We are currently the 5th and 6th generation living on the farm.
We also have the last remaining portion of the original farm which apparently stretched from the little river along the tar road until halfway to Broederstroom.
Danielsrust was originally settled by Daniel Jacobus Oosthuizen (26/7/1821 – 6/6/1899) who left the Cape Province during the Great Trek in 1838. He and his wife Anna Susanna du Toit (14/11/1840 – 20/9/1921) settled here in 1861.
Daniel and Anna had 5 sons and 4 daughters, all born on the farm. Among their children, the eldest son, Sarel Francois Oosthuizen (22/3/1862 – 14/8/1900) was the well-known Boer General who fought in both the First Anglo-Boer War (1880-1881) and the Second Anglo-Boer War (1899-1902). These wars are now referred to as the First and Second South African Wars. Due to his fiery red hair and ruddy complexion he was affectionately known by his burghers as “Die Rooi Bul van Krugersdorp” His youngest brother Isak Daniel Oosthuizen also fought in the Second South African War and died in battle at the age of 17.
Daniel and Anna’s youngest daughter was Elizabeth Catharina Oosthuizen (8/6/1886 – 30/11/1972) and she is the lineage by which Danielsrust has stayed in our family. She and her family were placed in the concentration camp in Krugersdorp during the Second South African War when Britain implemented their “scorched earth” policy. All the buildings on the farm were burnt down. When she was released from the concentration camp in 1901, she applied for permission to rebuild their houses and sheds. The house and sheds still stand today and Dylan van der Merwe currently lives in the original house. The house still has all the original corrugated iron on the roof, yellowwood rafters in the roof and yellowwood floors. Our sheds were originally one of the local schools in the area.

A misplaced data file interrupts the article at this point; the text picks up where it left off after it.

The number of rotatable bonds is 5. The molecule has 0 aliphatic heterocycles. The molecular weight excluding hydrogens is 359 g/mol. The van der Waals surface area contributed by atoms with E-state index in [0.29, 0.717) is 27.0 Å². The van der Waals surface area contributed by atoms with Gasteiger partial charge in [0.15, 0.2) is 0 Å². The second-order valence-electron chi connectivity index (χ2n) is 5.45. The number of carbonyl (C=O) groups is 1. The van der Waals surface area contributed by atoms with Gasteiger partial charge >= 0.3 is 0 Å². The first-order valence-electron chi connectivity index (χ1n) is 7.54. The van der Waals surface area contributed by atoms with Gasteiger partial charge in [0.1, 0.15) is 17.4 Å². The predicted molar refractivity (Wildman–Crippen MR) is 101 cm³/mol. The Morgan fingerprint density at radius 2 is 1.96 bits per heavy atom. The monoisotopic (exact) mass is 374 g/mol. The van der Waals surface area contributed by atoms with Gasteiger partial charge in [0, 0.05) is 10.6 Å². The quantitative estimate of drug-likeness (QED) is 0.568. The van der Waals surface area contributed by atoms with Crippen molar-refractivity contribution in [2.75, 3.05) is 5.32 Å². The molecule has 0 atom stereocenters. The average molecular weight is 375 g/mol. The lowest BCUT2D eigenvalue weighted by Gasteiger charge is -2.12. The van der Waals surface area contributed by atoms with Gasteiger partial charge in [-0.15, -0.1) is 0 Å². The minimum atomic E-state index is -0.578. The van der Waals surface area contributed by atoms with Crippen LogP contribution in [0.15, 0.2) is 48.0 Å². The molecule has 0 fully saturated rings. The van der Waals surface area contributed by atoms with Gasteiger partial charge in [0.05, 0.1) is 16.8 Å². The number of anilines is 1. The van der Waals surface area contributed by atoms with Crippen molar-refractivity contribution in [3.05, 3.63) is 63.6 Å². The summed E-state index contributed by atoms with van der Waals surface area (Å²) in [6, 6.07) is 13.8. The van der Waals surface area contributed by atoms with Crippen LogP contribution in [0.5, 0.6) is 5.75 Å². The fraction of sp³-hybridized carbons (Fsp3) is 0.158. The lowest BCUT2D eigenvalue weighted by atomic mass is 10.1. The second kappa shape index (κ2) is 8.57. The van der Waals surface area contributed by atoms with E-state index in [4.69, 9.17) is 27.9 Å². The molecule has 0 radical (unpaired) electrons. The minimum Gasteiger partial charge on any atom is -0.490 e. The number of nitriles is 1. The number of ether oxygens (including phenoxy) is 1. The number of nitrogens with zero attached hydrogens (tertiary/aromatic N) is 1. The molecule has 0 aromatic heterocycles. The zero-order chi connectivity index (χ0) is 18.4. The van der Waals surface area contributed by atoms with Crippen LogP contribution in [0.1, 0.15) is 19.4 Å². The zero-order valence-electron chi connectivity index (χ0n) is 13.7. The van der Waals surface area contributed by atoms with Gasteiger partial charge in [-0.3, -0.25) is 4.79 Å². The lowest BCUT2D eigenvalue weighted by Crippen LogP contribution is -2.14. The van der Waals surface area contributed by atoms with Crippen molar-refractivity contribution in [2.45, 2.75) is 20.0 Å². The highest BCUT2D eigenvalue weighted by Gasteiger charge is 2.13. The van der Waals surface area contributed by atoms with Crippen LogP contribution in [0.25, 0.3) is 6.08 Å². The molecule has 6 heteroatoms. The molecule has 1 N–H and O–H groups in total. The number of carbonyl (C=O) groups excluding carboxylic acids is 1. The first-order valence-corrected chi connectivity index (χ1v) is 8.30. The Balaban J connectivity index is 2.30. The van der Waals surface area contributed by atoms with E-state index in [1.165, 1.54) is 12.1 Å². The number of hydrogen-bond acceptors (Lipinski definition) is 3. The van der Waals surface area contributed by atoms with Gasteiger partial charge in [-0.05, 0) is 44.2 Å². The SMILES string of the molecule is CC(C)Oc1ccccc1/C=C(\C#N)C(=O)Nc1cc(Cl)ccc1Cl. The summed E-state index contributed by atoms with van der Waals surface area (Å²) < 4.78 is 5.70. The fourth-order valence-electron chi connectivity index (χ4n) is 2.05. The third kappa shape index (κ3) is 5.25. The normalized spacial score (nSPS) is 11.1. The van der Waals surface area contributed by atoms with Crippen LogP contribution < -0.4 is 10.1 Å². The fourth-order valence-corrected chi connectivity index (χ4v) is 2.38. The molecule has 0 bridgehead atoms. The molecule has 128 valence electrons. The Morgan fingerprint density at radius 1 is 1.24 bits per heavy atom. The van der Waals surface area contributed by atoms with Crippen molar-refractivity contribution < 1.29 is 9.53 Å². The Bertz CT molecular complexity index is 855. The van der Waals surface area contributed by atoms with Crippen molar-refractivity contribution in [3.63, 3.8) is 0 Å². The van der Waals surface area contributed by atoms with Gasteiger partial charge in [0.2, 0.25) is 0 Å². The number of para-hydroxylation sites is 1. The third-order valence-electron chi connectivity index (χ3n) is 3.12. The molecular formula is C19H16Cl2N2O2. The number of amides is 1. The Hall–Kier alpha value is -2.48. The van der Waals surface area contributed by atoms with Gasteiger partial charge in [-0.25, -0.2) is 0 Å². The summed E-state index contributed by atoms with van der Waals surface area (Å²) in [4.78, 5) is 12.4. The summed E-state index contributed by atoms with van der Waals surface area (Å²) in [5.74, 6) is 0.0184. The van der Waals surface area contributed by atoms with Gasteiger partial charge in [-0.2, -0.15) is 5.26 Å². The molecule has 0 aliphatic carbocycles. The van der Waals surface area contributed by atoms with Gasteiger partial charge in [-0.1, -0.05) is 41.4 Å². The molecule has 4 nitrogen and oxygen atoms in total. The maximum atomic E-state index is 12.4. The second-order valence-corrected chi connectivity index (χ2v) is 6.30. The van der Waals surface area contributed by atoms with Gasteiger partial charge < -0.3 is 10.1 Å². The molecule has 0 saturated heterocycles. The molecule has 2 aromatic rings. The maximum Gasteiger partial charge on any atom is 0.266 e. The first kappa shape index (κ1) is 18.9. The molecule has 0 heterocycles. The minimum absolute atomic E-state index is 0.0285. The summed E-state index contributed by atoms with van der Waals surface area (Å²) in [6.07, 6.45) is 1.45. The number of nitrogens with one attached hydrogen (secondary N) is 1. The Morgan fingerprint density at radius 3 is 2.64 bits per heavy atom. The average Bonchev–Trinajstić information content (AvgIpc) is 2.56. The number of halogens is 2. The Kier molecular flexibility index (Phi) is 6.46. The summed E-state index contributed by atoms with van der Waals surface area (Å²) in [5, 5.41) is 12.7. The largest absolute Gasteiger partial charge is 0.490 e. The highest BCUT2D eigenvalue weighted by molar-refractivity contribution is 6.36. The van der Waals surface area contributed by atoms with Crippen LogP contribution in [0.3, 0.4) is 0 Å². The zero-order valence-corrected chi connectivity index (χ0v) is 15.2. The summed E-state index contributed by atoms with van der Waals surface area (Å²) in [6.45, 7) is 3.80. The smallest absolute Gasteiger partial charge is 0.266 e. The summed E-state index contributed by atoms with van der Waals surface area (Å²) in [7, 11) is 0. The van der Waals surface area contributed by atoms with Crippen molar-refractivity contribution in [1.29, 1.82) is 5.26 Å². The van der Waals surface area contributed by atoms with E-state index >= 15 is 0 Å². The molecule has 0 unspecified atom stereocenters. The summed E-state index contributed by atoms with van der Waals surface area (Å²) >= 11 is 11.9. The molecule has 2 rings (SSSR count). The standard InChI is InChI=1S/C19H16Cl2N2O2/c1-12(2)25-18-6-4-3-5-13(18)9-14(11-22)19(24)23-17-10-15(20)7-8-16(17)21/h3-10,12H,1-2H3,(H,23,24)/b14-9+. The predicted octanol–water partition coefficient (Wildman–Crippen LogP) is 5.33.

In 1904 Elizabeth Catharina Oosthuizen married Johannes Wilhelmus van der Merwe (22/5/1871 – 22/8/1931). He was a teacher who was born in Ceres, Cape Province. They had 7 children, 2 daughters and 5 sons of which one died at 2 years of age and is buried in the cemetery on the farm. While he was teaching, she ran a dairy farm and sold her milk in Krugersdorp from the Kingdon Street Dairy.
Of their 4 remaining sons, the youngest son, Sarel Francois van der Merwe (1/11/1911 – 16/4/1985) bought the remaining portion of the farm from his parents. He married Kathleen Mary Cox (16/6/12 – 21/9/2003) who was the daughter of an 1820’s Settler who ran a Trading station in Quaba in Lesotho.
They had 3 children, Johannes Pieter van der Merwe (20/6/1942 – 21/7/2015), Elizabeth van der Merwe (7/10/1944) and Susan van der Merwe (2/8/1951), Sarel van der Merwe was also a teacher and was the principal of Krugersdorp High School from 1951-1973 when he retired. He had been involved with Krugersdorp High for 41 years – 4 years as a pupil and 37 years as a staff member. Upon his retirement he farmed with a commercial beef herd.
Johannes Pieter van der Merwe married Gail Gardner (8/2/1944 – 23/6/2014) and they had 2 children, Darrell (4/9/1966) and Dalene(5/9/63). Darrell van der Merwe married Michelle Butts (15/10/1966) and their children are Dylan van der Merwe (10/1/1994) and Kerryn van der Merwe (19/10/1996). After Sarel van der Merwe passed away Pieter and Darrell continued with the commercial beef herd as well as Mutton Merino sheep for a number of years.
In 1999 when the Cradle of Humankind World Heritage Site was proclaimed, the farming operation changed yet again. We converted into a game farm and served as a tourist destination for game-viewing horse and quad rides for many years.
We are now still involved in the game farming side with mountain bike trails, walking trails, picnics, day functions and camping accommodation available. Please feel free to take a stroll through the cemetery. From the original settlers to current generations, the farm’s history unfolds. There are over 70 graves in the cemetery and they have all been recorded by the Genealogical Society of South Africa.
We are delighted to be able to share this with you, please respect our home and the animals that we share this pristine environment with.
We hope you enjoy your visit.